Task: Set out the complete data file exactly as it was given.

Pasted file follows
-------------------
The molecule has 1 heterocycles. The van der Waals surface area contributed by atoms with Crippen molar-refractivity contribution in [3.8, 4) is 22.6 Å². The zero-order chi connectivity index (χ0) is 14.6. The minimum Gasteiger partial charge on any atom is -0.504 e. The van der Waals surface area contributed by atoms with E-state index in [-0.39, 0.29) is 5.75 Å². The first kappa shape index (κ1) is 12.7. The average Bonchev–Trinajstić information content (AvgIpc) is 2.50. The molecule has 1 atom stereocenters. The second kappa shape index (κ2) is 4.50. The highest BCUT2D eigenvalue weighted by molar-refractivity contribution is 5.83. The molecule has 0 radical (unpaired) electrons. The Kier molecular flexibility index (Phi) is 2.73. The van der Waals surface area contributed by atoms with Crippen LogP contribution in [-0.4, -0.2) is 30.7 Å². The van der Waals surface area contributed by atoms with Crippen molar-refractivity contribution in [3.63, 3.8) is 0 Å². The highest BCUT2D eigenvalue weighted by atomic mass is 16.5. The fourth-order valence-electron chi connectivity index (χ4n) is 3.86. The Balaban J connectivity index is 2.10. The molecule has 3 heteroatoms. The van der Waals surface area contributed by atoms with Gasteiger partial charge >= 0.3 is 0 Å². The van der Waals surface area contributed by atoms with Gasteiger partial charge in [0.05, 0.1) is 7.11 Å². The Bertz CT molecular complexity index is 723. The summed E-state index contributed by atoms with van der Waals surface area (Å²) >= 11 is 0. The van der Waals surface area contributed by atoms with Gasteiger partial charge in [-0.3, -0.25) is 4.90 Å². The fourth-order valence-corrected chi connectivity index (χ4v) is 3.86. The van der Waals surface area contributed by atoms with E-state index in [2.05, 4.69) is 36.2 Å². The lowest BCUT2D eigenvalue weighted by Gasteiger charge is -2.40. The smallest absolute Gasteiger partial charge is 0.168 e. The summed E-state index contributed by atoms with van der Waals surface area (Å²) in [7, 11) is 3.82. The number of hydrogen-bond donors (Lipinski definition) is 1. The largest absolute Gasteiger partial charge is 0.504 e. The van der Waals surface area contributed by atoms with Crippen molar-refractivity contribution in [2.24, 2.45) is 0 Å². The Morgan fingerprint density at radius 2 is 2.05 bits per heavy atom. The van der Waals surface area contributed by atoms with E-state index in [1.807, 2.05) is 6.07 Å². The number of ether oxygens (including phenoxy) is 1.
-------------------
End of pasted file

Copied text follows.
The molecule has 1 heterocycles. The van der Waals surface area contributed by atoms with Crippen molar-refractivity contribution in [3.8, 4) is 22.6 Å². The zero-order chi connectivity index (χ0) is 14.6. The minimum Gasteiger partial charge on any atom is -0.504 e. The van der Waals surface area contributed by atoms with E-state index in [-0.39, 0.29) is 5.75 Å². The first kappa shape index (κ1) is 12.7. The average Bonchev–Trinajstić information content (AvgIpc) is 2.50. The molecule has 1 atom stereocenters. The second kappa shape index (κ2) is 4.50. The highest BCUT2D eigenvalue weighted by molar-refractivity contribution is 5.83. The molecule has 0 radical (unpaired) electrons. The Kier molecular flexibility index (Phi) is 2.73. The van der Waals surface area contributed by atoms with Crippen LogP contribution in [-0.4, -0.2) is 30.7 Å². The van der Waals surface area contributed by atoms with Crippen molar-refractivity contribution in [3.63, 3.8) is 0 Å². The highest BCUT2D eigenvalue weighted by atomic mass is 16.5. The fourth-order valence-electron chi connectivity index (χ4n) is 3.86. The Balaban J connectivity index is 2.10. The molecule has 3 heteroatoms. The van der Waals surface area contributed by atoms with Gasteiger partial charge >= 0.3 is 0 Å². The van der Waals surface area contributed by atoms with Gasteiger partial charge in [0.05, 0.1) is 7.11 Å². The Bertz CT molecular complexity index is 723. The summed E-state index contributed by atoms with van der Waals surface area (Å²) >= 11 is 0. The van der Waals surface area contributed by atoms with Gasteiger partial charge in [-0.3, -0.25) is 4.90 Å². The fourth-order valence-corrected chi connectivity index (χ4v) is 3.86. The van der Waals surface area contributed by atoms with E-state index in [2.05, 4.69) is 36.2 Å². The lowest BCUT2D eigenvalue weighted by Gasteiger charge is -2.40. The smallest absolute Gasteiger partial charge is 0.168 e. The summed E-state index contributed by atoms with van der Waals surface area (Å²) in [7, 11) is 3.82. The number of hydrogen-bond donors (Lipinski definition) is 1. The largest absolute Gasteiger partial charge is 0.504 e. The van der Waals surface area contributed by atoms with Crippen molar-refractivity contribution in [2.24, 2.45) is 0 Å². The Morgan fingerprint density at radius 2 is 2.05 bits per heavy atom. The van der Waals surface area contributed by atoms with E-state index in [1.807, 2.05) is 6.07 Å². The number of ether oxygens (including phenoxy) is 1.